Requiring nothing but abundant, non-toxic natural materials, this discovery could unlock the most potent, carbon-free energy source of all: the sun. “This is the nirvana of what we’ve been talking about for years,” said MIT’s Daniel Nocera, the Henry Dreyfus Professor of Energy at MIT and senior author of a paper describing the work in the July 31 issue of Science. “Solar power has always been a limited, far-off solution. Now we can seriously think about solar power as unlimited and soon.”

Inspired by the photosynthesis performed by plants, Nocera and Matthew Kanan, a postdoctoral fellow in Nocera’s lab, have developed an unprecedented process that will allow the sun’s energy to be used to split water into hydrogen and oxygen gases. Later, the oxygen and hydrogen may be recombined inside a fuel cell, creating carbon-free electricity to power your house or your electric car, day or night.

The key component in Nocera and Kanan’s new process is a new catalyst that produces oxygen gas from water; another catalyst produces valuable hydrogen gas. The new catalyst consists of cobalt metal, phosphate and an electrode, placed in water. When electricity — whether from a photovoltaic cell, a wind turbine or any other source — runs through the electrode, the cobalt and phosphate form a thin film on the electrode, and oxygen gas is produced.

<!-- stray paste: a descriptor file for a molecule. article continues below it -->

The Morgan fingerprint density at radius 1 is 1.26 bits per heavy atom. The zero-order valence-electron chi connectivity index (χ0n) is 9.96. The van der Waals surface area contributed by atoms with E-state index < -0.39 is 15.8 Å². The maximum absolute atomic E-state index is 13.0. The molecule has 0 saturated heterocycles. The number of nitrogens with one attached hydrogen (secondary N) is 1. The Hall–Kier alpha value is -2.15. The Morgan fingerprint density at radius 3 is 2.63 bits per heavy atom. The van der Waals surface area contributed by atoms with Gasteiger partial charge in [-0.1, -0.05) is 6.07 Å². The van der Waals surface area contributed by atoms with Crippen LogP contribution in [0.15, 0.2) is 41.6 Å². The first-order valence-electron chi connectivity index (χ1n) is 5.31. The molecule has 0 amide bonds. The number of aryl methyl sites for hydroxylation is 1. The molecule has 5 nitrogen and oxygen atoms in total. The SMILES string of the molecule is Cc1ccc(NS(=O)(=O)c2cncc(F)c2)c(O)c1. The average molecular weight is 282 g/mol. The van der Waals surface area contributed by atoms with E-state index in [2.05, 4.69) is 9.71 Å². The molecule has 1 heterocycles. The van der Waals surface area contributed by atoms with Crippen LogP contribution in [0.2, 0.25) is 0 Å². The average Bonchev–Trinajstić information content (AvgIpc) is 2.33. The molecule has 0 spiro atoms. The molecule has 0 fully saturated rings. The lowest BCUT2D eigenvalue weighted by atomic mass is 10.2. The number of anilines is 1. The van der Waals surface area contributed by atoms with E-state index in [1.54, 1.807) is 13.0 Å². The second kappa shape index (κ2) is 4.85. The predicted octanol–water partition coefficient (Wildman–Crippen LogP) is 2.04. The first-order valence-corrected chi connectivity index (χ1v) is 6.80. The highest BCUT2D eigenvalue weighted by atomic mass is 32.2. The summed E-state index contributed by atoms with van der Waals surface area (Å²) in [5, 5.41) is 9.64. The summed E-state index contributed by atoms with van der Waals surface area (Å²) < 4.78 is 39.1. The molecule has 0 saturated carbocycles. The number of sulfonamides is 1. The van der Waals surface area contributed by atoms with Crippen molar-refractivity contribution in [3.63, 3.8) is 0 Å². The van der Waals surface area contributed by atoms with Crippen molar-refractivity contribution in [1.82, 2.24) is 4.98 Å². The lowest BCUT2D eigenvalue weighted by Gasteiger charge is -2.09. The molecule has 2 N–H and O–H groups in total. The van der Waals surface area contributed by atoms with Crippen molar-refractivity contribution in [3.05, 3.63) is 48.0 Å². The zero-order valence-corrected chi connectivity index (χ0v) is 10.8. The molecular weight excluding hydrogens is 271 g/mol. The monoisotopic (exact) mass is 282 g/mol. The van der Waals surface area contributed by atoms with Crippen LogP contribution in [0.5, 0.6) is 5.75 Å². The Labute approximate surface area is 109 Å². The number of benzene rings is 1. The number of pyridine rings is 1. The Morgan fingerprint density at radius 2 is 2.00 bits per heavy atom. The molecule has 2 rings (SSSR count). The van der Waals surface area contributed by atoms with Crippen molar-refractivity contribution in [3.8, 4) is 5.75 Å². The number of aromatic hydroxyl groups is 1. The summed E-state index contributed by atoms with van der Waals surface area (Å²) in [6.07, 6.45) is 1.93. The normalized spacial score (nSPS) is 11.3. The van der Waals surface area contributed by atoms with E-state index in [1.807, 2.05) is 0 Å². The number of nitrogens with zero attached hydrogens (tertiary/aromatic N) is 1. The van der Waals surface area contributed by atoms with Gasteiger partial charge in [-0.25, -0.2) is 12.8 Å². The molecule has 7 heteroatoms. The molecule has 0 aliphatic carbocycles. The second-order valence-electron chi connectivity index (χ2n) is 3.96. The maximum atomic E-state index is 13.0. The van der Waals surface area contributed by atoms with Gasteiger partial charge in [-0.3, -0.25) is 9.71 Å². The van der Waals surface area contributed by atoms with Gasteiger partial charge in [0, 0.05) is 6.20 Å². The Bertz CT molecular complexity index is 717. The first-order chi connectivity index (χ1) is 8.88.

New technologies taking over

The atmosphere here is less high tech than high school chemistry lab, and Global Solar’s days in this cramped Tucson, Ariz., facility are history. The company is shifting production to a sparkling factory just a few miles down the road. The new facility is fast enough to churn out 40 megawatts’ worth of thin-film solar panels a year, more than 10 times Global Solar’s previous capacity.

It’s a story being repeated throughout the solar world, from the Southwest to Silicon Valley to Germany. Everywhere you look, thin-film solar companies are opening new, more efficient factories. The thin in thin film refers to the skinny layers of photoactive chemicals needed for the technology, as compared with the thicker films used in crystalline-silicon solar modules. Though thin-film photovoltaics are cheaper than the crystalline ones on most rooftop solar panels, the technology has proved maddeningly difficult to mass-produce, which had kept it from going mainstream. But today thin film is the hottest part of the fastest-growing new energy source in the world. BCC Research, which charts technology markets, expects the global solar market to grow from $13 billion to $32 billion by 2012, with thin film expanding 45% a year. Masdar, the clean-energy arm of the government of Abu Dhabi, just announced that it will invest $2 billion in thin film. “Crystalline silicon has had its day,” says Peter Harrop, chairman of the London-based research firm IDTechEx. “These new technologies will be taking over.”

Time